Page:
Why You Might Want A Bidet-Style Toilet

Real Estate

Perhaps you experienced a bidet while traveling in Europe or Asia, where they’re fairly common. On first glance at your hotel’s bathroom, you might have wondered why there seemed to be a second, mini  toilet in the room. (That was my befuddled reaction as a recent college graduate visiting Italy in the early 1980s.) These fixtures are used for personal hygiene, and many healthcare professionals consider them superior to toilet paper for thorough, gentle cleaning.

American homes aren’t generally plumbed for a separate bidet, and it can be difficult to add one during a remodel unless you’re expanding the room’s size. However, there’s an alternative that is growing in popularity. It’s commonly called a bidet-style toilet.

This new fixture combines a bidet’s intimate washing capabilities with a standard toilet’s functions, and will generally fit in the same rough-in. There are also numerous wall-mount versions available. Either way, you will need to add adjacent electrical power to get the water jets heated – and you definitely want that – along with some other features like air drying, so installation is more complicated than a standard plumbing job. A licensed general contractor who takes on small projects might be your best resource for this job.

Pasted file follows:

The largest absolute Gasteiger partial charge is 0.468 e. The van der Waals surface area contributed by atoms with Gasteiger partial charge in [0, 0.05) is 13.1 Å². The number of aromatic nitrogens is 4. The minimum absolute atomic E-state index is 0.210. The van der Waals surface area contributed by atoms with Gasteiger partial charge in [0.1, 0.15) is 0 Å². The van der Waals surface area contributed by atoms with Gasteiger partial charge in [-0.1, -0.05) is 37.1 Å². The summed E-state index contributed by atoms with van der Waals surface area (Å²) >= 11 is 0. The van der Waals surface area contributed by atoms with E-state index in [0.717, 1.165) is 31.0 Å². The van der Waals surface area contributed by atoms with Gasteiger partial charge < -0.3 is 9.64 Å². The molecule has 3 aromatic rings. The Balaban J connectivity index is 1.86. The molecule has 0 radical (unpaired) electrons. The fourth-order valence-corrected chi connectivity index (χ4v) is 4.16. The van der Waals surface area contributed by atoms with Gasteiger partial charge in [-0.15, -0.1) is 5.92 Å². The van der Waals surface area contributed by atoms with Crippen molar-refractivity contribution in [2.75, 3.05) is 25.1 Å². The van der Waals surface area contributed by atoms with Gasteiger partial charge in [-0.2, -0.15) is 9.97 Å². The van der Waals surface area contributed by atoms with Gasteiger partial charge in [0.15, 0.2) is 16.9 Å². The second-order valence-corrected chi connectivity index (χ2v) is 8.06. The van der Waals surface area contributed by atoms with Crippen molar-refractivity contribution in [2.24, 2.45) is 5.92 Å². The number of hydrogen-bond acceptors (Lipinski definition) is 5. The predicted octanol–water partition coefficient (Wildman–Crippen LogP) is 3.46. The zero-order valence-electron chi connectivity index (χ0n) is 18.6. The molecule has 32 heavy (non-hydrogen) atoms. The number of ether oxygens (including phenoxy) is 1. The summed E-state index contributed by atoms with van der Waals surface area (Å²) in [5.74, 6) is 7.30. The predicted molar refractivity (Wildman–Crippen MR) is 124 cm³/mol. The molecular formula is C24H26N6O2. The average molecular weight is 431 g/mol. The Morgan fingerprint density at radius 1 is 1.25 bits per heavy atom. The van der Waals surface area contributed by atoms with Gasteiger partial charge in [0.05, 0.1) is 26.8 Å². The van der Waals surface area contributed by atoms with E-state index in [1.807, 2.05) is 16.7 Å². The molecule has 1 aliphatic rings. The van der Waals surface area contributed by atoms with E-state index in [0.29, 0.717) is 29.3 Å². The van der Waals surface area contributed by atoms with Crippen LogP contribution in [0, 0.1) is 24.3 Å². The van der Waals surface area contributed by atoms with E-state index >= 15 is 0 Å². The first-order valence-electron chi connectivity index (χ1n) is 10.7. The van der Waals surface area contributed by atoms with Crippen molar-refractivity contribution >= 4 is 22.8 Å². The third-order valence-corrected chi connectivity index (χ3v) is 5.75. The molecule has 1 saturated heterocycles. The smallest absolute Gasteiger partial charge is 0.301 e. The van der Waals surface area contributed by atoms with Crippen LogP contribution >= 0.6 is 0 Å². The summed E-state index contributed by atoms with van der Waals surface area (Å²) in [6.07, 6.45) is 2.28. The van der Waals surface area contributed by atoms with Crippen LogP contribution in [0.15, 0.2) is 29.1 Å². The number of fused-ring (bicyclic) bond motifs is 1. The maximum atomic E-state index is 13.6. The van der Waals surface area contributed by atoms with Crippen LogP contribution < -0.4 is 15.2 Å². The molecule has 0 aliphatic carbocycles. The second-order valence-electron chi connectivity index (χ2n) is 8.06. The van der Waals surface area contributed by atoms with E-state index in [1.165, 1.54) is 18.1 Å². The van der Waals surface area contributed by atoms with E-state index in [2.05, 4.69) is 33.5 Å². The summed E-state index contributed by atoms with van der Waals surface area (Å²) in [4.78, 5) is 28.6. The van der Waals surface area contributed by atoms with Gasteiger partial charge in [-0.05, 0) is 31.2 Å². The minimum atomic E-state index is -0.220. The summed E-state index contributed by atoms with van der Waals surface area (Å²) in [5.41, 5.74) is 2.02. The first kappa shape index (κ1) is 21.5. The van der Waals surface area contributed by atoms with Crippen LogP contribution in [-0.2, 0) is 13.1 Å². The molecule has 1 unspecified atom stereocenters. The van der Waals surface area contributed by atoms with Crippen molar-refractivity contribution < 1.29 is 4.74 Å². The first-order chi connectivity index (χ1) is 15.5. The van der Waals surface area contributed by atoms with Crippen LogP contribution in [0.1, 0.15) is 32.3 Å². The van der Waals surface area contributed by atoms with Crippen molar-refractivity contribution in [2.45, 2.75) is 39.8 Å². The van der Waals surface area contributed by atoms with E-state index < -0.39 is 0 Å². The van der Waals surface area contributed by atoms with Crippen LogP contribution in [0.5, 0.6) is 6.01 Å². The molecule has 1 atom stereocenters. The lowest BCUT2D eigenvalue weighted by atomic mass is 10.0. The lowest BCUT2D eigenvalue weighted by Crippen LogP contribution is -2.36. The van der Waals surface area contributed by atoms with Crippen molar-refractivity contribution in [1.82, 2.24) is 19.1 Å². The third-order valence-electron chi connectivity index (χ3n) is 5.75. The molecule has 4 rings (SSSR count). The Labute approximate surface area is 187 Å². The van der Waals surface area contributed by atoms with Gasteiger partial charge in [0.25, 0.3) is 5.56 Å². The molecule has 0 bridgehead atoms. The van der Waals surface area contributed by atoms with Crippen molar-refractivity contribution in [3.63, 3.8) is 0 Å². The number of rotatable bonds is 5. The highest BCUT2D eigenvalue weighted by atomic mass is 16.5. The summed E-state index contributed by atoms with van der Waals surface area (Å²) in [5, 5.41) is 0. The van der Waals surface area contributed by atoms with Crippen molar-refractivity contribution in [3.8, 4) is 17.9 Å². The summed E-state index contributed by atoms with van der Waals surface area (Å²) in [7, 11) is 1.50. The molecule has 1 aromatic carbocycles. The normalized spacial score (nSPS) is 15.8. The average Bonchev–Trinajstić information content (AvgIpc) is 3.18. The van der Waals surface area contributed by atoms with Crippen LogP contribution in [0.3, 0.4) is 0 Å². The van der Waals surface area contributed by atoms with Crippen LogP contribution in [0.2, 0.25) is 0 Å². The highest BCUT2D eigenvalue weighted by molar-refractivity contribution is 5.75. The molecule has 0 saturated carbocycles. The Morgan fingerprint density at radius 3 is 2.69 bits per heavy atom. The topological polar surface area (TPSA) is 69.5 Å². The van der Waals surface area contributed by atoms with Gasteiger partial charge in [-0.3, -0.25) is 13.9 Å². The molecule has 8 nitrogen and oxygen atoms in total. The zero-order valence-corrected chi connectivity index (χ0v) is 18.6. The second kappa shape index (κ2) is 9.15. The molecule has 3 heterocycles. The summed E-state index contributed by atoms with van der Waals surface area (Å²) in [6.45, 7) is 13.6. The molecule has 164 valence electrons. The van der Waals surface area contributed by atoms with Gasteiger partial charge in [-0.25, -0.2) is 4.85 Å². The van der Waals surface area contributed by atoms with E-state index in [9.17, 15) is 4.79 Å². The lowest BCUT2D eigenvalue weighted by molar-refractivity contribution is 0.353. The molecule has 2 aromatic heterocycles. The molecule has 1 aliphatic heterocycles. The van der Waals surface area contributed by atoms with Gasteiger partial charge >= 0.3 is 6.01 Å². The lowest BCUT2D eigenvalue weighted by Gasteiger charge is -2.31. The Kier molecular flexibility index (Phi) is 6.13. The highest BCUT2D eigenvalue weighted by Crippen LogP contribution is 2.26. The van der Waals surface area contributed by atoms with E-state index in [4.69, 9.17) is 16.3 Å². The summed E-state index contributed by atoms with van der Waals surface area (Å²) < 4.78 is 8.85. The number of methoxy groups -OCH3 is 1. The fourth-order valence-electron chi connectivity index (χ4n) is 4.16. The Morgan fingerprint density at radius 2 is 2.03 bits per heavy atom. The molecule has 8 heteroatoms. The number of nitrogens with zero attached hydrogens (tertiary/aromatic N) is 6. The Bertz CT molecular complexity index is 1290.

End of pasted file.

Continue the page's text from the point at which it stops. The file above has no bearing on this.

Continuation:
As with many fixtures and appliances, you can get as basic or elaborate as you want, spending less than $400 on a bidet-style seat with warm water that fits on your current toilet, or splurging for a wifi-connected luxury bidet-style Kohler Numi 2.0 Intelligent Toilet with voice control by Alexa at $7,000 to $8,000. (No, she won’t deliver reading material to your bathroom, but you can get serenaded by your favorite tunes or updated with the latest traffic or weather reports upon request.)